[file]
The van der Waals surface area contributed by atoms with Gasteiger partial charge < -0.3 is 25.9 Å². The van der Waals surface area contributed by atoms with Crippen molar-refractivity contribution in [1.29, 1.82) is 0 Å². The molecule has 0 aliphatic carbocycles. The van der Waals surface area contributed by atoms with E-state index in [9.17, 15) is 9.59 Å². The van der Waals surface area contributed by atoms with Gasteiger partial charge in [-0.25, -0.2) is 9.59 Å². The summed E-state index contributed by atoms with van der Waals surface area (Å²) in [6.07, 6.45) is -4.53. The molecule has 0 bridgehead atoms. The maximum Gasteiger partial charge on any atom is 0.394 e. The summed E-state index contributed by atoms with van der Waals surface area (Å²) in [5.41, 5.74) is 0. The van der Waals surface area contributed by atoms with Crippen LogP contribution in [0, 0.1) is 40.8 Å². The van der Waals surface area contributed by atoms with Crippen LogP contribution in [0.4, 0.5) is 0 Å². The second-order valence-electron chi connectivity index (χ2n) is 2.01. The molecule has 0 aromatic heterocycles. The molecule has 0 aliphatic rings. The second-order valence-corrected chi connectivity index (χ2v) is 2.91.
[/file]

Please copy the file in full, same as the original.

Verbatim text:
The van der Waals surface area contributed by atoms with Gasteiger partial charge < -0.3 is 25.9 Å². The van der Waals surface area contributed by atoms with Crippen molar-refractivity contribution in [1.29, 1.82) is 0 Å². The molecule has 0 aliphatic carbocycles. The van der Waals surface area contributed by atoms with E-state index in [9.17, 15) is 9.59 Å². The van der Waals surface area contributed by atoms with Gasteiger partial charge in [-0.25, -0.2) is 9.59 Å². The summed E-state index contributed by atoms with van der Waals surface area (Å²) in [6.07, 6.45) is -4.53. The molecule has 0 bridgehead atoms. The maximum Gasteiger partial charge on any atom is 0.394 e. The summed E-state index contributed by atoms with van der Waals surface area (Å²) in [5.41, 5.74) is 0. The van der Waals surface area contributed by atoms with Crippen LogP contribution in [0, 0.1) is 40.8 Å². The van der Waals surface area contributed by atoms with Crippen LogP contribution in [0.4, 0.5) is 0 Å². The second-order valence-electron chi connectivity index (χ2n) is 2.01. The molecule has 0 aromatic heterocycles. The molecule has 0 aliphatic rings. The second-order valence-corrected chi connectivity index (χ2v) is 2.91.